Newly revised, here is Shakepeare's dramatic play about two stars-crossed lovers, "Romeo & Juliet." It features a new Introduction by Sylvan Barnet, former Chairman of the English Department at Tufts University, an updated bibliography, suggested references, and stage and film history.
Pubpsher: Macmillan International Higher Education
Category: Literary Criticism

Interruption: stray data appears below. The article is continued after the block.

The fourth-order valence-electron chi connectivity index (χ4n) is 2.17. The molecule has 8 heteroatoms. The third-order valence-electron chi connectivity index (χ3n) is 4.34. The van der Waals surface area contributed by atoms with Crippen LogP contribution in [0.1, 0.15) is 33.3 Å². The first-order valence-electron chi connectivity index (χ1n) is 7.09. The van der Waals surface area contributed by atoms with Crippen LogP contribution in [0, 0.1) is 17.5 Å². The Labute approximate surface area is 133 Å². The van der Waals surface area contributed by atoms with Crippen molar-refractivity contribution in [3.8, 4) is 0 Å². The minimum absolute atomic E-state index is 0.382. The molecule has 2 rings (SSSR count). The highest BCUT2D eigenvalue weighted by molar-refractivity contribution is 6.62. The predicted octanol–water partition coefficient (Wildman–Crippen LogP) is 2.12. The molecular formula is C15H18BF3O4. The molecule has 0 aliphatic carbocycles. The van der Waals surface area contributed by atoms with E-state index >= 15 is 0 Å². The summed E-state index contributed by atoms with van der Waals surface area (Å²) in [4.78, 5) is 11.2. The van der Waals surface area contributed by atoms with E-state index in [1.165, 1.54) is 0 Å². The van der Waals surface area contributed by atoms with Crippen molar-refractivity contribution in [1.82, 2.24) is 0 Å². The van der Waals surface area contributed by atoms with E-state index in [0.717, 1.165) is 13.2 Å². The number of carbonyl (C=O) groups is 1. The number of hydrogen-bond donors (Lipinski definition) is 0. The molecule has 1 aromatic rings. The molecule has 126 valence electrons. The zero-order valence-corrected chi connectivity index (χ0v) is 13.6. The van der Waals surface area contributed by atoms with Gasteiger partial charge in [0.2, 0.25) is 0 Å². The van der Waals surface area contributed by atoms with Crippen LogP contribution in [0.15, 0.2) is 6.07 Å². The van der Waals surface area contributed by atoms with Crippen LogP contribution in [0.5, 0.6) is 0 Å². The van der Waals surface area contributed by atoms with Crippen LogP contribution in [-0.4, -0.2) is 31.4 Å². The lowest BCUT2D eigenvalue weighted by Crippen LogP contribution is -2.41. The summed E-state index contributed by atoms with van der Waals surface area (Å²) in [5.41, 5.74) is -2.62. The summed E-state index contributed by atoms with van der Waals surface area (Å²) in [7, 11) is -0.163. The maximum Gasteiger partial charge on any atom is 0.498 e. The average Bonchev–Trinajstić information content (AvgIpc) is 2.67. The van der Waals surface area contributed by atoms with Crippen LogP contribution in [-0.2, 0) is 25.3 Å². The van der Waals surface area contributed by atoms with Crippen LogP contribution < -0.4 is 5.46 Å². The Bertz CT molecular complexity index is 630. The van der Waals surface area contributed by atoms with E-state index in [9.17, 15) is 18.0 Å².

Romeo and Juliet is one of Shakespeare's most popular tragedies and has provoked a rich diversity of interpretations. Definitively passionate, it is much more than the archetypal love story: the play tests the limits of tragedy and comedy, challenges gender roles and explores the nature of language. In this Reader's Guide, Gillian Woods: • surveys key critical responses to Romeo and Juliet, from the sixteenth century to the twenty-first century • plots a clear route through the vast array of debates, identifying chronological and thematic connections and explaining contexts • investigates major issues and approaches such as deconstruction, psychoanalytical criticism, feminism and queer theory • discusses film adaptations, including Baz Luhrmann's 1996 box-office hit William Shakespeare's Romeo + Juliet. Authoritative and accessible, this invaluable Guide provides students, teachers and researchers with a panorama of the play's critical history in all its dynamic variety.